The late Sheikh Hamdan’s Al Muhtana crowned a wonderful day at the Vaal on Tuesday when he won Race 7 over 1450m in runaway style under S’Manga Khumalo. Earlier, Bethel (Race 2, Warren Kennedy) won his Maiden and Run For It (Race 6, Craig Zackey) followed his own recent Maiden success with a Handicap win.
Mike said about Al Muthana (Deep Field), who holds an entry to the 2021 Summer Cup: “I’ve always rated him highly, that is well documented. But things went a bit pear-shaped. He seems to be a horse that runs well fresh. He didn’t have a helluva lot of work before this comeback run. Some steady work yes, but he had a nice long rest and some time off. We threw him out, started from scratch and got him going again. This was an impressive win and he’s a good prospect, he has a Group race in him.”
Al Adiyaat’s three-year-old gelding Bethel (What A Winter), Mike said, had been showing some nice work without producing a winning run, but he was brought back in trip for a win over 1000m and looks progressive enough to win again.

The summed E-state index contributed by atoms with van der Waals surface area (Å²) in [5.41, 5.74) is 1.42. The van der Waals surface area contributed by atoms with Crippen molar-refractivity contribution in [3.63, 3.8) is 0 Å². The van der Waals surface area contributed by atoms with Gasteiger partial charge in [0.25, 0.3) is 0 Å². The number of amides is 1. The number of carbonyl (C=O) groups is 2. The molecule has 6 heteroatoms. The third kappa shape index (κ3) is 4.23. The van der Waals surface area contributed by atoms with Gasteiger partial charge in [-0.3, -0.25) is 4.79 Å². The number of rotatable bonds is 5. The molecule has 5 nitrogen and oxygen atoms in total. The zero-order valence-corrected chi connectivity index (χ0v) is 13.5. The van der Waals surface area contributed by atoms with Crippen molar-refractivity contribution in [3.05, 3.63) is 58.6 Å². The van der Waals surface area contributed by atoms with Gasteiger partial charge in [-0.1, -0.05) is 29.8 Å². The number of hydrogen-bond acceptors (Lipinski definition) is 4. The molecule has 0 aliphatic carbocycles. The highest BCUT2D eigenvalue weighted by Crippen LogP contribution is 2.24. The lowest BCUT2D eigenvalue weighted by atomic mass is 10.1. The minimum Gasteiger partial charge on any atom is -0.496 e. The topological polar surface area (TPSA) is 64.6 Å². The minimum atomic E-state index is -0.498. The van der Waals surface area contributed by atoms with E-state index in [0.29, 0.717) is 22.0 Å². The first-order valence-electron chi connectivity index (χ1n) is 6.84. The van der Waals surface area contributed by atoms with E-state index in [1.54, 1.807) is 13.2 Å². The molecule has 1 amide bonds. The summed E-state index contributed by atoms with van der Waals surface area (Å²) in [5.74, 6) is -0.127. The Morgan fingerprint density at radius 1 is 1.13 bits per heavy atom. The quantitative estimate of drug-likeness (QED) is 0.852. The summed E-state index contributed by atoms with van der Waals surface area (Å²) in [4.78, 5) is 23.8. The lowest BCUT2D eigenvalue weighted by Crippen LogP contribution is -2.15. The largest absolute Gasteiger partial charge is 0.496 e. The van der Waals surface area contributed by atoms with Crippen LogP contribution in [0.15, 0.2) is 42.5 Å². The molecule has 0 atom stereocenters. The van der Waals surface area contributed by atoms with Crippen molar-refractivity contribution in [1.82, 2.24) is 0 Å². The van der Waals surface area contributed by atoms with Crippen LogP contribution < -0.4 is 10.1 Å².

He said about Run As One (Gimmethegreenlight): “Run As One is an example of a three-year-old starting in the right place in the handicaps. He is now a two-time winner – I have three Maiden winners rated 6, 8 or 10 pounds more. As I’ve said many times before, three-year-olds should be starting on low ratings. In fact I believe we shouldn’t be rating Maidens, but only one-time winners.
“Maiden winners should all start at a low rating so you give the owner, the industry, the programme, everything a chance for horses to win through. Starting Maiden winners on 90, or 93 or 96 is insanity because a lot of them are over-rated in my view. They beat weak horses by a good margin and then get slapped with ridiculously high ratings.
“That’s why I believe we should be rating one-time winners when they race together, not Maidens. Run As One started in the right place and has now won a couple. He’s built confidence, is able to progress step by step and we have happy owners.
“With a 96-rated Maiden winner, we have to wait a long time before it drops again to a rating at which it can be competitive again, that can take over five or six runs. Owners get despondent, and trainers have no choice but run these in races they know they can’t win, in trying to correct the mistakes made by the NHA’s handicappers. Week in and week out we see examples of how formerly high-rated horses have to drop way down the ratings to be competitive again.
“An interesting observation I made in England is that, once a horse has had three runs and then gets a Maiden rating, you’ll almost never see the trainer run it in a Maiden Plate at set weights. He’ll race it in a handicap or in a Maiden Handicap at the risk of winning a Maiden and getting an unnecessary high rating.”